EVERETT — As hospitalizations catch up with record-high local COVID-19 infections, Everett’s Providence hospital campuses are clamping down on visitations.
And for the first time since the beginning of the pandemic, non-emergency procedures will be put on hold.
“It’s been very fast,” said Jay Cook, chief medical officer for Providence Regional Medical Center, in an interview Tuesday with The Daily Herald. “Within the last week our in-patient hospital volumes have doubled. Actually, a little bit more than doubled.”
The surge will likely continue, he said, since hospitalizations tend to lag case surges.
Last week, the Snohomish Health District reported its highest-ever weekly case count, at 2,719. This week, that number had more than doubled, at 5,583. The spike was so dramatic the district had to resize its weekly graph to accommodate the higher numbers.
The county’s 14-day case rate has also more than doubled, now standing at a record 997 per 100,000, according to the health district. That means in the past two weeks, approximately one in every 100 people here got COVID-19.
Countywide, the number of hospitalized COVID patients has hovered in the 40s to 50s for several weeks. This week, it jumped to 88.
The decision to halt all routine visitations, which were previously allowed on Wednesdays and Saturdays, was especially difficult to make, Cook said.
“This was something all of us in leadership, and caregivers in the hospital, really struggled with,” he said. “We understand how important it is for patients who are sick enough to be in the hospital to see their loved ones. And it’s heartbreaking when there are barriers to that.”
But as cases surged locally, there were indications that visitors brought the virus into the hospital, he added.
Visitor exceptions will be made for those going to the maternity, pediatrics and NICU units, as well as those making end-of-life visits.
Surgeries now put on hold can include serious heart procedures and surgeries for cancer patients.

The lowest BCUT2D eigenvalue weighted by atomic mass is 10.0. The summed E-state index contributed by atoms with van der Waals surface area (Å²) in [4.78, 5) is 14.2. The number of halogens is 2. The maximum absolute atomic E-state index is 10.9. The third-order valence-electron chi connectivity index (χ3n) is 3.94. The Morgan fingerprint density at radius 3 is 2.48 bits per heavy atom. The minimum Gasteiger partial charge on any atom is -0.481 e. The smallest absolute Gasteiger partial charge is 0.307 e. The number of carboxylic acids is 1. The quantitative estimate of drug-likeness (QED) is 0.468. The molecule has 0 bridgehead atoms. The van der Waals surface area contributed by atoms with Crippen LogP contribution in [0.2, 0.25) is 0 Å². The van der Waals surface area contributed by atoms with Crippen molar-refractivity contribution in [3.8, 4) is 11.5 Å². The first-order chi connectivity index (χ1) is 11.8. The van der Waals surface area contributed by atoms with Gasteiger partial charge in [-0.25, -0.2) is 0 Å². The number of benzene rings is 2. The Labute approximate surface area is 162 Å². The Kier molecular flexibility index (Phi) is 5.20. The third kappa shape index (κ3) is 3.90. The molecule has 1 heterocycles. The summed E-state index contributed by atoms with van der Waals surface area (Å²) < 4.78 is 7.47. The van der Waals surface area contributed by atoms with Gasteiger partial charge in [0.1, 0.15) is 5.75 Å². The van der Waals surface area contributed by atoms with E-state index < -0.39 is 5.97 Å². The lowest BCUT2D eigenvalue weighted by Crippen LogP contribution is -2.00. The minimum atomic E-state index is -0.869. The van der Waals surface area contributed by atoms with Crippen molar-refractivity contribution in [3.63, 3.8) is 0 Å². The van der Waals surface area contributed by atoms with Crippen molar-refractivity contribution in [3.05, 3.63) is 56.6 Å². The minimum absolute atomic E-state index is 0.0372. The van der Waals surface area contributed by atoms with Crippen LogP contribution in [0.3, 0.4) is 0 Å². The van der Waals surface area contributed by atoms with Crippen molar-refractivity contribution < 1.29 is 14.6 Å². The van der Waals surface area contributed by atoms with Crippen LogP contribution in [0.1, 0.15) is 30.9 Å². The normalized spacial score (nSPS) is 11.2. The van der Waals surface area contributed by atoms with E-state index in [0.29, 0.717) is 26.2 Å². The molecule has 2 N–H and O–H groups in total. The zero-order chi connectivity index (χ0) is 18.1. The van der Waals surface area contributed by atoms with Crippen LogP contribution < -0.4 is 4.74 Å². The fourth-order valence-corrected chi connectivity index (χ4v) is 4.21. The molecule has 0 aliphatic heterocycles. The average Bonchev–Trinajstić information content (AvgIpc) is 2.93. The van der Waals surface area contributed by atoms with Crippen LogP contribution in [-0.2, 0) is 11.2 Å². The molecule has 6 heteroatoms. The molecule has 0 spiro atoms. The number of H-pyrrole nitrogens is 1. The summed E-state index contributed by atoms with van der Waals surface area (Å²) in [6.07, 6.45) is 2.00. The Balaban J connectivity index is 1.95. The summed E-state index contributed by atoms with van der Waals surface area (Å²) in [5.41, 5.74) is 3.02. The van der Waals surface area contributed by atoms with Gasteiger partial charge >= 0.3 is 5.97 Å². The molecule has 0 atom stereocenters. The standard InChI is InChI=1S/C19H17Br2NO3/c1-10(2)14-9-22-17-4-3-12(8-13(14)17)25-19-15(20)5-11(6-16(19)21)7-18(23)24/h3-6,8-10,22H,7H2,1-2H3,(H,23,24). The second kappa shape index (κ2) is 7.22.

The plan is to postpone those for two weeks, although the hospital system is prepared to extend that. Modeling by the Institute for Health Metrics and Evaluation still predicts Washington’s cases, hospitalizations and deaths to continue rising into next month.
This week, the Centers for Disease Control and Prevention estimated that 95% of cases nationwide can be attributed to the highly contagious omicron variant. The concern has officials urging people to get boosted and wear better masks. Omicron “can more easily escape regular surgical masks,” Washington’s Chief Science Officer Tao Kwan-Gett said last week.
Local Providence hospitals have seen in-patient volumes like this before, Cook said.
What’s different this time around is the “profound” impact on hospital staff, who are overwhelmingly vaccinated against the disease and therefore protected against severe illness, but still have to isolate if infected.
That, paired with the “great resignation” of nursing staff, Cook said, means remaining employees need to be tending not only to COVID patients, but people coming in with heart attacks, strokes, accidents and other life-threatening emergencies.
Also unique to this surge is that fewer COVID patients are needing the Intensive Care Unit. That’s perhaps the result of the omicron variant causing less severe illness.
“Although I’ll also say, in the same breath, that sometimes those patients who are initially admitted take a few days to get sick enough to go to the ICU,” Cook said.
Snohomish County’s spike in cases and hospitalizations is mirrored across Washington. The state’s COVID-19 data dashboard shows both metrics once again soaring. It has caused a rush for tests, including locally, where county-run vaccine and testing sites have been closed due to snow and ice.
County health officials will hold their first coronavirus briefing in weeks Wednesday morning. The same day, Gov. Jay Inslee is expected to provide more details on the opening of several new state-run vaccination sites.